October 7-October 13, 2018, is Fire Prevention Week in the U.S. Each year, the National Fire Protection Association (NFPA) sponsors the week and provides information to the public to help everyone understand the causes of fire, how to protect themselves and their loved ones from fire-related tragedies, and how to prevent fires.

This year’s NFPA campaign theme

This year’s fire prevention week campaign is “Look. Listen. Be aware. Fire can happen anywhere.” The NFPA’s goal is to educate the public as to how to reduce the potential for a fire and how to safely escape if one should happen.

Look for places where fires could start. Identify potential hazards around your home and office and address them.

Listen for the smoke alarm and act immediately. Relatedly, ensure that your smoke alarms are functioning properly.

Learn at least two ways out of every room in your home and office, and ensure all windows and doors leading outside are in good working order and free from clutter.

Fire statistics

Children under age five and adults over 65 have the greatest risk for injury or death in a fire; however, everyone can be vulnerable. In fact, those between 20 and 49 years of age have the highest risk for a nonfatal fire injury. Other contributing risk factors include education level, geographic location, race, and socioeconomic status. Thus, the NFPA seeks to raise awareness to everyone in order to protect themselves and their loved ones in the case of a fire.

According to the Federal Emergency Management Agency (FEMA), there has been a downward trend in fires, fire-related injuries, dollar losses, and fatalities. Between 2007 and 2016, the fire-related death rate decreased 15.8 percent. This includes a 43 percent decrease in fire-related fatalities among children 14 years of age and younger and a 19 percent decline in fire-related deaths for individuals age 65 and older.

History

The NFPA has sponsored Fire Prevention Week since 1922, and in 1925, President Calvin Coolidge proclaimed Fire Prevention Week a national observance, thus making it the longest-running public health observance in the U.S.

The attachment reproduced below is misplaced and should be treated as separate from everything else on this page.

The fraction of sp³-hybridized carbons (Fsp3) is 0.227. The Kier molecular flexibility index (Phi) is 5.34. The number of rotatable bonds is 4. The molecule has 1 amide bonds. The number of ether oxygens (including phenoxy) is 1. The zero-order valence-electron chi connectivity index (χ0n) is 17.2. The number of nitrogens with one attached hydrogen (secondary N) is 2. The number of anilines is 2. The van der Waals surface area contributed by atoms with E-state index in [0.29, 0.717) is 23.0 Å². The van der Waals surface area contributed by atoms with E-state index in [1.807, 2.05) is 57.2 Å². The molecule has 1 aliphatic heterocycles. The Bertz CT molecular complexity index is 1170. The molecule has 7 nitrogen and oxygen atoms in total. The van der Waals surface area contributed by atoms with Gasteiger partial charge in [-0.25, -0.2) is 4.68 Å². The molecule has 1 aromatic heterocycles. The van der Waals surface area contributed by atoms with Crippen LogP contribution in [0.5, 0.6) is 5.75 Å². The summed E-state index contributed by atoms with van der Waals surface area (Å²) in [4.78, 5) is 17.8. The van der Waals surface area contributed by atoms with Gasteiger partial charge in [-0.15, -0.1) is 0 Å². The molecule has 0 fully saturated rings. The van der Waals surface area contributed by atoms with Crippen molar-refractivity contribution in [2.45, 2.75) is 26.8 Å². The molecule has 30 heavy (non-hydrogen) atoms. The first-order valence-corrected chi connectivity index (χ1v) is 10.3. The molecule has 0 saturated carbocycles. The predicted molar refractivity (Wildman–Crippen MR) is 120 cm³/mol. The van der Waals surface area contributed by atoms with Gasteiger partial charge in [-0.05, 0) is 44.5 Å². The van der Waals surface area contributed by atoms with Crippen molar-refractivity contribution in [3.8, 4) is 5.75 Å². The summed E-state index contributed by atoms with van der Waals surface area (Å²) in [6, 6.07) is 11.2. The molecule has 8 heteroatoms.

The week commemorates the Great Chicago Fire of 1871 which destroyed nearly 2,000 acres, killed as many as 300 people, left more than 100,000 homeless, destroyed 17,500 building, and caused $222 million in property damage.

Causes of fires

The NFPA identifies the causes of fires. Cooking equipment is the leading cause of home fires and related injuries followed by heating equipment. As for home fire deaths, smoking is the primary cause.

Other causes include intentional fires (arson) including those set by children, unattended candles, heating malfunctions, and those caused by faulty electrical appliances or circuits. The winter months and holidays are at an especially high risk for many of these dangers.

Why is fire prevention so important?

During a fire, seconds can mean the difference between safety and tragedy. Everyone is at risk during a fire; however, children and the elderly carry a greater risk. By promoting fire safety to everyone, we can ensure that everyone understands its importance.

The information you obtain in this article is not, nor is it intended to be, legal advice. You should not read this article to propose specific action or address specific circumstances, but only to give you a sense of general principles of law. Application of these general principles to particular circumstances must be done by a lawyer who has spoken to you in confidence, learned all relevant information, and explored various options. Before acting on these general principles, you should hire a lawyer licensed to practice in the jurisdiction in which you may have a case.